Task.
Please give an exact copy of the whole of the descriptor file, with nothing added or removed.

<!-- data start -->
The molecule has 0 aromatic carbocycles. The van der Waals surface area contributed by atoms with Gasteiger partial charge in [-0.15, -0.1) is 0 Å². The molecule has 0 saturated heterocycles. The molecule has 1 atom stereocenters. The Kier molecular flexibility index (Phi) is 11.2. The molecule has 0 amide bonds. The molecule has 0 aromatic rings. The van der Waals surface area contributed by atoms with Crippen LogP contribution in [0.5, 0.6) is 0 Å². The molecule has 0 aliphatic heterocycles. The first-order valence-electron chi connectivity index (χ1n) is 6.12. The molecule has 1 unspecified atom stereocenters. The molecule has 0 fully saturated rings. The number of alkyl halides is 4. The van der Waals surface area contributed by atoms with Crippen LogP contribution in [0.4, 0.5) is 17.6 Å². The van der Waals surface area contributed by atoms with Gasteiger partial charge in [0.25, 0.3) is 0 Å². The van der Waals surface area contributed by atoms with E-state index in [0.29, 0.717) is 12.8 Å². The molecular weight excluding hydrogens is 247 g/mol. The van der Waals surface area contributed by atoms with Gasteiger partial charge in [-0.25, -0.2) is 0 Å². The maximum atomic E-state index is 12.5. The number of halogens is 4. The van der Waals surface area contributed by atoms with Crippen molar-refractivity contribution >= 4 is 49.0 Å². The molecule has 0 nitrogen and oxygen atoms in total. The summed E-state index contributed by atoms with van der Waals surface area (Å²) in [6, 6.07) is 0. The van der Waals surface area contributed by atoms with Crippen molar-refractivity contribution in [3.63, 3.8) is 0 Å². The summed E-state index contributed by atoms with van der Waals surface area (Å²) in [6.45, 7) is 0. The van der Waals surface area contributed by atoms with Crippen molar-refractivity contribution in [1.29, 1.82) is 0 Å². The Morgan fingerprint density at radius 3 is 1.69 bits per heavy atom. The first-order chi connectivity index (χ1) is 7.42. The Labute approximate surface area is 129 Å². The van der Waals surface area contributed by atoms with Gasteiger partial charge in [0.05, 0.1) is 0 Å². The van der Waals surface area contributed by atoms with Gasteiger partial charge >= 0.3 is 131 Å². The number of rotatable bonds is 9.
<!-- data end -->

The molecule has 0 aromatic carbocycles. The van der Waals surface area contributed by atoms with Gasteiger partial charge in [-0.15, -0.1) is 0 Å². The molecule has 0 saturated heterocycles. The molecule has 1 atom stereocenters. The Kier molecular flexibility index (Phi) is 11.2. The molecule has 0 amide bonds. The molecule has 0 aromatic rings. The van der Waals surface area contributed by atoms with Crippen LogP contribution in [0.5, 0.6) is 0 Å². The molecule has 0 aliphatic heterocycles. The first-order valence-electron chi connectivity index (χ1n) is 6.12. The molecule has 1 unspecified atom stereocenters. The molecule has 0 fully saturated rings. The number of alkyl halides is 4. The van der Waals surface area contributed by atoms with Crippen LogP contribution in [0.4, 0.5) is 17.6 Å². The van der Waals surface area contributed by atoms with Gasteiger partial charge in [0.25, 0.3) is 0 Å². The van der Waals surface area contributed by atoms with E-state index in [0.29, 0.717) is 12.8 Å². The molecular weight excluding hydrogens is 247 g/mol. The van der Waals surface area contributed by atoms with Gasteiger partial charge in [-0.25, -0.2) is 0 Å². The maximum atomic E-state index is 12.5. The number of halogens is 4. The van der Waals surface area contributed by atoms with Crippen molar-refractivity contribution >= 4 is 49.0 Å². The molecule has 0 nitrogen and oxygen atoms in total. The summed E-state index contributed by atoms with van der Waals surface area (Å²) in [6, 6.07) is 0. The van der Waals surface area contributed by atoms with Crippen molar-refractivity contribution in [3.63, 3.8) is 0 Å². The summed E-state index contributed by atoms with van der Waals surface area (Å²) in [6.45, 7) is 0. The van der Waals surface area contributed by atoms with Crippen molar-refractivity contribution in [1.29, 1.82) is 0 Å². The Morgan fingerprint density at radius 3 is 1.69 bits per heavy atom. The first-order chi connectivity index (χ1) is 7.42. The Labute approximate surface area is 129 Å². The van der Waals surface area contributed by atoms with Gasteiger partial charge in [0.05, 0.1) is 0 Å². The van der Waals surface area contributed by atoms with Gasteiger partial charge >= 0.3 is 131 Å². The number of rotatable bonds is 9.